Not a King,
An actor upon a newly marble stage.
Adopted by Uncle Julius,
But what’s in a name?
Constant with the annual passing of time,
Eighth of Twelve.
An actor needs a costume,
Armour makes way for priestly robes.
Warrior now builds bridges.
No to Rex,
He shall be instead
A poem commemorating the Peterloo massacre of 1819, when 18 were killed in Manchester just for seeking the vote.
Cap of Liberty
on the fields
Seeking reform, the vote,
Topped with that old symbol,
The red cap of
They came riding riding,
Just like Waterloo,
A battle against lady Liberty.
Riding down and slashing
People like you and me
18 butchered innocently,
Red the colour of the blood stain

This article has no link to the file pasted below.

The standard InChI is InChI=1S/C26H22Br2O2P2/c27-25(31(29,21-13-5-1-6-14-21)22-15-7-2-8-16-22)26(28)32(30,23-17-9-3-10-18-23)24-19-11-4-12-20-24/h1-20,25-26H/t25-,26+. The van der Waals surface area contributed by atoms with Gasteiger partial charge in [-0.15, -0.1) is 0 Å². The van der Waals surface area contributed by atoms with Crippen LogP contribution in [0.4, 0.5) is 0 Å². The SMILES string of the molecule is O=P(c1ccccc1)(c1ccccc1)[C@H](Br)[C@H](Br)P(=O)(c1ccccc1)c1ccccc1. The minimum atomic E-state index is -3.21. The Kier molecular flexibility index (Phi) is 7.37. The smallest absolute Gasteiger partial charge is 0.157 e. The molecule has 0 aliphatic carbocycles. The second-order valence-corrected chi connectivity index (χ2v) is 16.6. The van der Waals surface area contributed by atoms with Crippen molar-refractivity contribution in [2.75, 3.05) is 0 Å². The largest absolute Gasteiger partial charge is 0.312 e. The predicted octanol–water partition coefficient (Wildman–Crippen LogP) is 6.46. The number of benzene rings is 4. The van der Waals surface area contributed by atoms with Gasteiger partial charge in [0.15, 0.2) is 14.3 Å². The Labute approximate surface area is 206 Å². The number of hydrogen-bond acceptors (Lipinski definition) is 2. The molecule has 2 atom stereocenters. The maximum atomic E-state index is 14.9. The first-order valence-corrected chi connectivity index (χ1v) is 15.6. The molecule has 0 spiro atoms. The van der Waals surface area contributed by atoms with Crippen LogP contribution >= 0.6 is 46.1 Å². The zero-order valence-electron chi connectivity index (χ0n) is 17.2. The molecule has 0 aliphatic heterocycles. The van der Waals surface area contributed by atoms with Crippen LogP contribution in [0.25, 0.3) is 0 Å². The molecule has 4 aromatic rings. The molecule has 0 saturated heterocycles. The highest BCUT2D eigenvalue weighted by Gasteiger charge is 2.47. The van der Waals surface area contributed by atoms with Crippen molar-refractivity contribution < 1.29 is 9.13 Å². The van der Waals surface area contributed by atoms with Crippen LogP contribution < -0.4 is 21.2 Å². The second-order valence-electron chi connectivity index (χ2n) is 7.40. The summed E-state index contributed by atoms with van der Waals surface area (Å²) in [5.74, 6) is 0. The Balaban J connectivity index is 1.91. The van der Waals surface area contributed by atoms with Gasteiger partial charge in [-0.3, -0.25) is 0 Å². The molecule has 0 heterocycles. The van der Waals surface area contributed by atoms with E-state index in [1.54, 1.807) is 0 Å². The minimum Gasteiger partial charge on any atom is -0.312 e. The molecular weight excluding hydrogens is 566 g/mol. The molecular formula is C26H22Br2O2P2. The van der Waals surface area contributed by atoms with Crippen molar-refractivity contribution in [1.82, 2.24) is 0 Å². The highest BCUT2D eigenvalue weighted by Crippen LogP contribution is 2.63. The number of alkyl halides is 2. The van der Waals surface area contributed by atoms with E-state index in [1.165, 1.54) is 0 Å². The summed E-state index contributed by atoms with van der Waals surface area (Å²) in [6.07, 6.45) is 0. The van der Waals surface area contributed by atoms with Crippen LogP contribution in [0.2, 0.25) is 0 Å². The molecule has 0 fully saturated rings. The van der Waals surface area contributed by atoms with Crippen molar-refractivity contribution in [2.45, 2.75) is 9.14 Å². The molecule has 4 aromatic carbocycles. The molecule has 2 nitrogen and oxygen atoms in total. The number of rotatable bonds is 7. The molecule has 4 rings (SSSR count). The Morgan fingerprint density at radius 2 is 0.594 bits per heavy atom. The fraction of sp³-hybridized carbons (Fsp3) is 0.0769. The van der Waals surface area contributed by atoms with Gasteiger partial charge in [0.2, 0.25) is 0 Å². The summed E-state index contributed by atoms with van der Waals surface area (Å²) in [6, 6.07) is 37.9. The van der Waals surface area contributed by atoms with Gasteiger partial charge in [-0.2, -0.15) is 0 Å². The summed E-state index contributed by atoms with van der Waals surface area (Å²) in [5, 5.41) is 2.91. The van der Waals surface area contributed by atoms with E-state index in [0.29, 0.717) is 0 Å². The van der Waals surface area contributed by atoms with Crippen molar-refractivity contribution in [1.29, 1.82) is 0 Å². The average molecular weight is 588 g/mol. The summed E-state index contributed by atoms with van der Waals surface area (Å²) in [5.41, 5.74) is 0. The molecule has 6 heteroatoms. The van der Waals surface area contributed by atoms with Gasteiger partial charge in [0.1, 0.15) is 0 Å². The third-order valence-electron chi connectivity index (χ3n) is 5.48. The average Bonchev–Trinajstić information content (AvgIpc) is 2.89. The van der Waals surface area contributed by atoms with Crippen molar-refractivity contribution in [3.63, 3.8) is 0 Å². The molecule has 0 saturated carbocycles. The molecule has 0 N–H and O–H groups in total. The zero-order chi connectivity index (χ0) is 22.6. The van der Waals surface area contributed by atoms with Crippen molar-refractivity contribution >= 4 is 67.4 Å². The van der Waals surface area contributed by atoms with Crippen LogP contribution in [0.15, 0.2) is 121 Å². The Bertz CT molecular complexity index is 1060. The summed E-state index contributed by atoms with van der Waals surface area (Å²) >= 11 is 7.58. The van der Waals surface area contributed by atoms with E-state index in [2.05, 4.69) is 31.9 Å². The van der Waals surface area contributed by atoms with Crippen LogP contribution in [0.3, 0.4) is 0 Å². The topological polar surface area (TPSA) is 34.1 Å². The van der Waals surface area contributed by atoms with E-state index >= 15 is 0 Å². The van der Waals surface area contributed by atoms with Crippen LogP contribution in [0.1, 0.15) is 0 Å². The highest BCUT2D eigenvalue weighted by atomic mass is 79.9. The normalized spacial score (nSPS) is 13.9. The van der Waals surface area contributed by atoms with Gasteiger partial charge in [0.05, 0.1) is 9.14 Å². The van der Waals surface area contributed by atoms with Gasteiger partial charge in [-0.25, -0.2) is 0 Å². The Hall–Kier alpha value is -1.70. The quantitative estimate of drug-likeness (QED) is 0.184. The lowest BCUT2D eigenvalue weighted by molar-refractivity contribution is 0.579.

And the cap of Liberty.
See that fruit hanging ripe on that tree,
Flame red, glowing like a ruby,
I say its meant for me, I hear it calling to me.
Who says it’s forbidden,
Who says I shouldn’t try,
who says it’s juicy pleasure I should deny?
If curiosity is a crime, then I’m guilty.
for I want to touch,
taste something real,
not live in ignorant bliss,
no need for the serpents hiss,
I wish to explore, know more,
let curiosity be my original sin.
Here is a poem I wrote last week at a workshop ran by the very talented poet Dean Atta, called ‘Unemployment’ about experiences shared by many at present.
It’s like waiting for a bus to come,
waiting, waiting, but they never come.
You feel like a book yearning to be read but constantly being passed by.
“Sorry, not today,
Not enough experience” they say,
That’s when they even grace you with a reply,
Sending off a neverending trail of letters,
applications, cv’s, no satisfaction.
Treading water, constantly swaying, staying still.
It’s like you’re looked down on by society,
No compassion, no pity, the centre of lies,
Being unemployed is a heavy yoke while waiting for a lighter one to come.